Lastly, for his Similies, they will not hold: for, a ship which is all new timbered, though it be called the same in vulgar speech, yet indeed is not the same; for the forme which remaines, is onely artificiall and accidentall, which ought not to carry away the name of identity or diversity from the materialls, which are substantiall. Secondly, the Thames is the same river now that heretofore, not in respect of the water, which is still flowing, but in respect of the same springs that feed it, the same channell that contains it, and the same bankes that restraine it; so that the Thames is still the same, but the water without these other makes not the Thames: neither is there any consequence from a fluid to a solid body. Thirdly, a glasse full of seawater, is the same glasse when it's full and empty; but the water is not the same which is taken out of divers parts of the sea: I meane not the same individuall water, though it be the same specificall, to wit, of the same sea; no more then two branches lopt off from a tree are the same, though the tree be the same. Fourthly, the soule of a newly dead man, united to another body, will not make it the same identicall body he lived with before his death; for, if the soule of Dives had entered into the scabby body of Job or Lazarus, had that been his identicall body which hee left? then that tongue of Job or Lazarus which was, must be tormented in flames, and that tongue of Dives which was, shall escape: is this justice? If the soule of Lazarus, when it was foure dayes absent from the body, had not returned to that body that was his, and which Christ raised, but to the body of some other, that had been doubtlesse no resurrection of Lazarus his body, but a transmigration of Lazarus his soule.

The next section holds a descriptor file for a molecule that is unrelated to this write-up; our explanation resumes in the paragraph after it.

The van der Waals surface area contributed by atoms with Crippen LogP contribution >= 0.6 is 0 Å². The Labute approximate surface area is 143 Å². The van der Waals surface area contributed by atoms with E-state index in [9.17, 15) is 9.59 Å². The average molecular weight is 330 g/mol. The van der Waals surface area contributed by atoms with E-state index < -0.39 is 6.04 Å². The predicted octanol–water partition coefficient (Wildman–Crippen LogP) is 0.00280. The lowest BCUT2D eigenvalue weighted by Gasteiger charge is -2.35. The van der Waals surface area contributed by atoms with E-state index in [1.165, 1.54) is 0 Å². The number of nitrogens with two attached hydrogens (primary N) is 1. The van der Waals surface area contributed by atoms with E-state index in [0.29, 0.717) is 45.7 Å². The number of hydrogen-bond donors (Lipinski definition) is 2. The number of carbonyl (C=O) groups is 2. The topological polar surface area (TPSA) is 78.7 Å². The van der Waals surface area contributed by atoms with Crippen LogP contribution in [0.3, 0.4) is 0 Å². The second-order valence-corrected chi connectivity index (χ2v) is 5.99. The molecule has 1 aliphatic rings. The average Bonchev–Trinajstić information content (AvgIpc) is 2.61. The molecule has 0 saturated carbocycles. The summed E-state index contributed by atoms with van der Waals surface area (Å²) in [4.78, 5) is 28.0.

In the Postscript [Sir Kenelme doth not conceive grace to be a quality infused by God into the soule, but a concatenation rather or complex of motives, that encline a man to piety, and set on foot by Gods grace and favour.] 'Tis true, wee are not justified by any inherent or infused quality in us, which the Romanists call gratia gratis data; for when the Scripture speakes of our justification, it speakes of that grace, which is set in opposition to workes; not only such as may be done by a naturall man out of the light of reason, but such as are called the gifts of Gods Spirit: for Abraham was justified not by his workes, but by faith; and wee are justified by faith, not by the workes of the Law. If of grace, then not of workes, otherwise grace were not grace. Faith there, is not taken for a quality, but for the object apprehended by faith, which is Christ; so grace in the matter of Justification is taken for the free acceptation, mercy and goodnesse of God in Christ. By this grace we are saved, and this was given us before the world was made; therefore this grace can signifie nothing inherent in us: But if wee take the word Grace in a larger extent, then it signifieth every thing freely given; for gratia is from gratis, & so Nature it self, & the gifts of Nature are graces, for we deserved them not: Ex gratia nos fecit Deus, & ex gratia refecit. So in a stricter sense, those spirituall gifts of God, which more neerly concerne our salvation, are called xari/smata graces, in Scripture: faith, hope, charity, and other Christian vertues, are called graces, & yet they are qualities: the gifts of prophecying, teaching, or evangelizing, are qualities, and yet are graces: For to every one of us is given grace, according to the measure of the gift of Christ. Eloquence is that grace, which was diffused in Christs lips. The Gospel is that grace, under which wee are, not under the Law: therefore though the grace, by which we are justified, is not quality inherent in us; yet wee must not deny, but those graces, by which wee are sanctified, are qualities. But to say with Sir Kenelme, [that the accidents of misfortune, the gentlenessse and softnesse of nature, the impremeditated chance of hearing a Sermon, should make up that which we call justifying grace] (for of this he speaketh) is a harsh and dangerous phrase, and contradictory to his owne position; for, what is the gentlenesse and softnesse of nature, but qualities? and yet hee will have them to make up that grace, by which man is converted, and so he will have our conversion or justification to depend on our selves.